Scattering of ultraviolet and photosynthetically active radiation by sorghum bicolor: influence of epicuticular wax

R. H. Grant, M. A. Jenks, P. J. Rich, P. J. Peters, E. N. Ashworth

Research output: Contribution to journalArticlepeer-review

32 Scopus citations


Near-isogenic mutants of Sorghum bicolor with genetic alterations affecting epicuticular wax (EW) structure but having similar canopy architecture provided a model system to examine the influence of EW on plant radiation scattering. Differences in canopies with two different sheath EW amounts showed differences in angular reflectance and transmittance. The differences varied with waveband of radiation. Canopy ultraviolet-B (UVB) and photosynthetically active radiation (PAR) backward reflectance in the principal solar plane were higher by wild-type plants (N-15) bearing reflective stalk EW filaments than mutant plants (bm-15) lacking stalk EW filaments. Between panicle emergence to anthesis the backward PAR reflectance increased more in the N-15 than bm-15 canopy. We suspect that the increase was a result of reflections from stalk facets emerging above the surface plane of the canopy foliage and exposing reflective EW. As panicles emerged above the foliage, canopy UVB and PAR forward reflectance by bm-15 increased while forward reflectance by N-15 decreased. The increased forward reflectance from bm-15 may be because of high specular reflectance from the microscopically smooth bm-15 stalk surfaces. Based on comparisons of probability distributions, significant differences in PAR and UVB canopy transmittance were detected between N-15 and bm-15. The median UVB transmittance was greater in the bm-15 canopy than the N-15 canopy, while the median PAR transmittance was the same for the two canopies. The greater transmittance in the N-15 canopy corresponded with lower EW load of the sheaths, but the difference between canopies was within the experimental error. Distinct influences of the stalk EW on canopy reflectance and transmittance were difficult to assess because of the relatively low proportion of surface area containing EW, the experimental errors associated with UVB irradiance field measurements. The optical properties of the S. bicolor canopy varied by waveband. Results suggested that the canopies both had a higher UVB transmittance than PAR in the shaded fraction, due in part to the greater proportion of sky radiation in the global UVB over the PAR waveband and possibly in part as a result of differences in scattering by the canopy. Distinct differences were difficult to assess because of the experimental error and differences in diffuse fraction of UVB and PAR under clear sky conditions. The empirical probability distributions of canopy transmittance in both UVB and PAR were non-gaussian; fitting the β distribution better than the gaussian distribution. It is suggested that the irradiance in sunlit and shaded fractions not be described using statistics from the normal distribution.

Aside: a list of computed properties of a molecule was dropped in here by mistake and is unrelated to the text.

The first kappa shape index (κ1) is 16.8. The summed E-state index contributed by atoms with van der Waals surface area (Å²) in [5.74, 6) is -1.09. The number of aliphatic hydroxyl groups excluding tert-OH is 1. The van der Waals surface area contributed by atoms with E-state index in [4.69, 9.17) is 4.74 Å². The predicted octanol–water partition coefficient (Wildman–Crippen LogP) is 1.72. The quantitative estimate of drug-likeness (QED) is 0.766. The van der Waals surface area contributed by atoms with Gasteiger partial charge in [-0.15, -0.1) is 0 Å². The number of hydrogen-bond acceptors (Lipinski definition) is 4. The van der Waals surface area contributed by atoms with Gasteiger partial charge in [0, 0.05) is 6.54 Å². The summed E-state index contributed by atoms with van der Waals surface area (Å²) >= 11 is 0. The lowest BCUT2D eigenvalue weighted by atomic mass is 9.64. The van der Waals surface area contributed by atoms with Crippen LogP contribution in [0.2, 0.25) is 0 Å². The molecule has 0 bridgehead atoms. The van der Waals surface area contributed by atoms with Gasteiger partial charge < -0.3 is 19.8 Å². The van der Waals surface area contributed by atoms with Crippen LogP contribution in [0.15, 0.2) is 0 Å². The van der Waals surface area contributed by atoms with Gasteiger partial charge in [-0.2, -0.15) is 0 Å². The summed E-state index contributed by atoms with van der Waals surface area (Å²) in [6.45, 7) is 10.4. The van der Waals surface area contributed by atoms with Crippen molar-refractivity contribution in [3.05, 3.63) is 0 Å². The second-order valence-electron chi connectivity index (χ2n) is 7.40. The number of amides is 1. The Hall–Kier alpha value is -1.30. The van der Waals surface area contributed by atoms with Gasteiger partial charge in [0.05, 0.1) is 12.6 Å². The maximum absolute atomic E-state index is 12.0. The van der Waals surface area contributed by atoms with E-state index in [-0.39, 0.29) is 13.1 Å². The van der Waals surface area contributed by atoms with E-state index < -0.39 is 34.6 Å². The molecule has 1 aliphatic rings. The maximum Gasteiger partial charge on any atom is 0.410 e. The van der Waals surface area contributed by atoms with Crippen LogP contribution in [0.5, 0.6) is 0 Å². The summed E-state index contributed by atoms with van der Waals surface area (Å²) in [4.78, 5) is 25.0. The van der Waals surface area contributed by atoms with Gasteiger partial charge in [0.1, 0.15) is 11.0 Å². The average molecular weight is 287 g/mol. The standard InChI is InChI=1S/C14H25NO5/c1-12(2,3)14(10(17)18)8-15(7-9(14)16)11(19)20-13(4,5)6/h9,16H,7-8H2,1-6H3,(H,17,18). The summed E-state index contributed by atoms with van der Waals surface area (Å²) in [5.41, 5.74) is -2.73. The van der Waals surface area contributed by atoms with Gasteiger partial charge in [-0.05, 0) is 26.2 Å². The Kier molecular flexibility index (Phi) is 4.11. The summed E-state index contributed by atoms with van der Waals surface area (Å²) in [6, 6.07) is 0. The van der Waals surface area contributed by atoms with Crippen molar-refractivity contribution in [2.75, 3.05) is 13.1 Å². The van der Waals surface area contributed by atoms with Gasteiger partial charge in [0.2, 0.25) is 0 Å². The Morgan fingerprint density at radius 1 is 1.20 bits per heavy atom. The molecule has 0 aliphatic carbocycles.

Original languageEnglish (US)
Pages (from-to)263-281
Number of pages19
JournalAgricultural and Forest Meteorology
Issue number4
StatePublished - Jul 1995

ASJC Scopus subject areas

  • Forestry
  • Global and Planetary Change
  • Agronomy and Crop Science
  • Atmospheric Science


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